Excavating [digging] for a mine
Lived a miner forty-niner
And his daughter, Clementine.

Life was also hard for the region’s American Indians. Some
joined the gold rush, but many were driven off by unfriendly
prospectors. Their lands and waterways were ruined.
Californios, the Hispanics who lived in California before
it became part of the United States, also found their land
overrun.
By 1853 a total of 250,000 fortune-seekers had arrived
in California. Even when the gold rush was over, California
continued to grow. Settlers began to replace the miners. The
gold rush was over, but California was just getting started.

Oh my darling, oh my darling,
Oh my darling Clementine,
You are lost and gone forever,
Dreadful sorry, Clementine.

The first prospectors, or people who came searching
for gold, were called forty-niners because they arrived in
1849. Life in the gold fields was not easy. Most miners lived in
small tents. The camps were dangerous places. A few women
did come to California, some even to search for gold.

Immigrants, Californios, and American Indians often worked
together.

14

15


In the 1800s the United States was growing. It was
Glossary

gaining more people, but it was also gaining more
annex to add or attach
land. It was a time of covered wagons, dangerous
blazejourneys,
to markand
a trail,
cutting
piece
of
highespecially
hopes. Inby
this
book off
youa will
read
treeabout
bark the dreams and adventures of people who
settled the new territories.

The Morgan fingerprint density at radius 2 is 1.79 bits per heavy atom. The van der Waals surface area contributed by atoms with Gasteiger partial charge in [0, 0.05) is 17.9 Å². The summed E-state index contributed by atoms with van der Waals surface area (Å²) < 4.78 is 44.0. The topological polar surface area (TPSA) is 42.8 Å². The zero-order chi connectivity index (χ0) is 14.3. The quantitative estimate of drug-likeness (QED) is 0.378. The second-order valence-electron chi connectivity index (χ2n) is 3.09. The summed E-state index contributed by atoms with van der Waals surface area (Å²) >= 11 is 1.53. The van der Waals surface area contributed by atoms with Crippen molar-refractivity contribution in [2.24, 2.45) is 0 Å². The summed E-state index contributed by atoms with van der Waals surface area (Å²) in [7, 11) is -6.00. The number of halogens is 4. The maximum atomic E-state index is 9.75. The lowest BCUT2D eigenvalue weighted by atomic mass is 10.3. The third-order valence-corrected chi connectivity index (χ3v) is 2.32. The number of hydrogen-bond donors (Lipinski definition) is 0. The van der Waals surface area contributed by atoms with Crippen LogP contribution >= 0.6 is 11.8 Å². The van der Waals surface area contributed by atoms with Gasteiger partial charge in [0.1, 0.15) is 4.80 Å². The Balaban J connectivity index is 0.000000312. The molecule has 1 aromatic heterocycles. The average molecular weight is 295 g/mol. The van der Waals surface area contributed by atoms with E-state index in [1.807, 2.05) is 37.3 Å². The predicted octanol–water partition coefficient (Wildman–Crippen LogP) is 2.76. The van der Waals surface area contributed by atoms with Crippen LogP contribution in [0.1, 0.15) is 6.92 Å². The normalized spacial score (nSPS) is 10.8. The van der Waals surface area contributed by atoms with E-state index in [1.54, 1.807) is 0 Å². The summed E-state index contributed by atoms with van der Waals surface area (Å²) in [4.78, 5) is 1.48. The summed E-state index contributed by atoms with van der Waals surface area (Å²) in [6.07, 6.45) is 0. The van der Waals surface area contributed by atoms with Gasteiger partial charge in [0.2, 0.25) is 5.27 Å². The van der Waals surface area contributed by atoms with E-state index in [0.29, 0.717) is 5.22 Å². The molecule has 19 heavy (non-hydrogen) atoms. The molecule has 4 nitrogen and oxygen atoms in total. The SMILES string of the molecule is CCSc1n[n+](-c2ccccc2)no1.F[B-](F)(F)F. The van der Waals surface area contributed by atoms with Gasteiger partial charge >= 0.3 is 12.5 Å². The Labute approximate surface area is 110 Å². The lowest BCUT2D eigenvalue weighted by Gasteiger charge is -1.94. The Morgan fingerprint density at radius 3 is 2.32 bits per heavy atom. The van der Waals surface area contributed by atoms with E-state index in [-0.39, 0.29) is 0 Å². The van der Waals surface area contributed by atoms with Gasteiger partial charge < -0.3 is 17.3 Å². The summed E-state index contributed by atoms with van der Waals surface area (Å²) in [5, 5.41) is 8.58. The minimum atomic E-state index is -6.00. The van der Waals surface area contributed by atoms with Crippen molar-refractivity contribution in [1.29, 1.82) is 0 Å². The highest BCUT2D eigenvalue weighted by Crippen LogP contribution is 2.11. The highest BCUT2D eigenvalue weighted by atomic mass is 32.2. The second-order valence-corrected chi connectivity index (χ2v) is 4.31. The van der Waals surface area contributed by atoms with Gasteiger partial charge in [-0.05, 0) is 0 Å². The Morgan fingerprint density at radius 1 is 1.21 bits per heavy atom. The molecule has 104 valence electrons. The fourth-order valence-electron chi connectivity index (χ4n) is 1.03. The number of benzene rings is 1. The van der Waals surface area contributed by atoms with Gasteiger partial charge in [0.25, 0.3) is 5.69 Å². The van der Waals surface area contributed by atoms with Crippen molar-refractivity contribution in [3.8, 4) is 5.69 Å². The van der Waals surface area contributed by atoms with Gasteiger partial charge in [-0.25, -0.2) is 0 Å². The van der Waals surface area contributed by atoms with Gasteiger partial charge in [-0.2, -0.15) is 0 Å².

forty-niner a nickname for a person who arrived in
California in 1849 to look for gold

Write to It!
Think about the reasons people moved in the mid1800s, and then think about the reasons people move
today. Write two or more paragraphs comparing and
contrasting the reasons.
Write your paragraphs on a separate sheet of paper.

gold rush the sudden Vocabulary
movement of people to an area
where gold has beenmanifest
found destiny
manifest destiny the belief
that the United States should
blaze
expand west to the Pacific Ocean
mountain men
mountain men scouts,wagon
fur trappers,
train and traders who
opened up the American West to westward settlement in
annex
the 1800s
gold rush
prospector a person who explores or examines a region,
prospector
searching for gold or other
valuable resources
wagon train a commonforty-niner
method of transportation to the
West, in which wagons traveled in groups for safety

Photographs
Every effort has been made to secure permission and provide appropriate credit for photographic material. The publisher deeply
regrets any omission and pledges to correct errors called to its attention in subsequent editions.
Unless otherwise acknowledged, all photographs are the property of Scott Foresman, a division of Pearson Education.
Photo locators denoted as follows: Top (T), Center (C), Bottom (B), Left (L), Right (R) Background (Bkgd)

ISBN: 0-328-14897-0
Copyright © Pearson Education, Inc.
All Rights Reserved. Printed in the United States of America. This publication is protected
by Copyright, and permission should be obtained from the publisher prior to any prohibited
reproduction, storage in a retrieval system, or transmission in any form by any means,
electronic, mechanical, photocopying, recording, or likewise. For information regarding
permission(s), write to: Permissions Department, Scott Foresman, 1900 East Lake Avenue,
Glenview, Illinois 60025.
1 2 3 4 5 6 7 8 9 10 V0G1 14 13 12 11 10 09 08 07 06 05

16

Opener: ©W. Cody/Corbis
2 ©W. Cody/Corbis
3 ©Bettmann/Corbis
4 ©Bridgeman Art Library
5 ©James Randklev/Stone/Getty Images
7 ©Corbis
9 ©Bettmann/Corbis
11 ©Bettmann/Corbis
12 ©Getty Images
15 ©Bettmann/Corbis
3, 4, 12, 15 (inset) Getty Royalty Free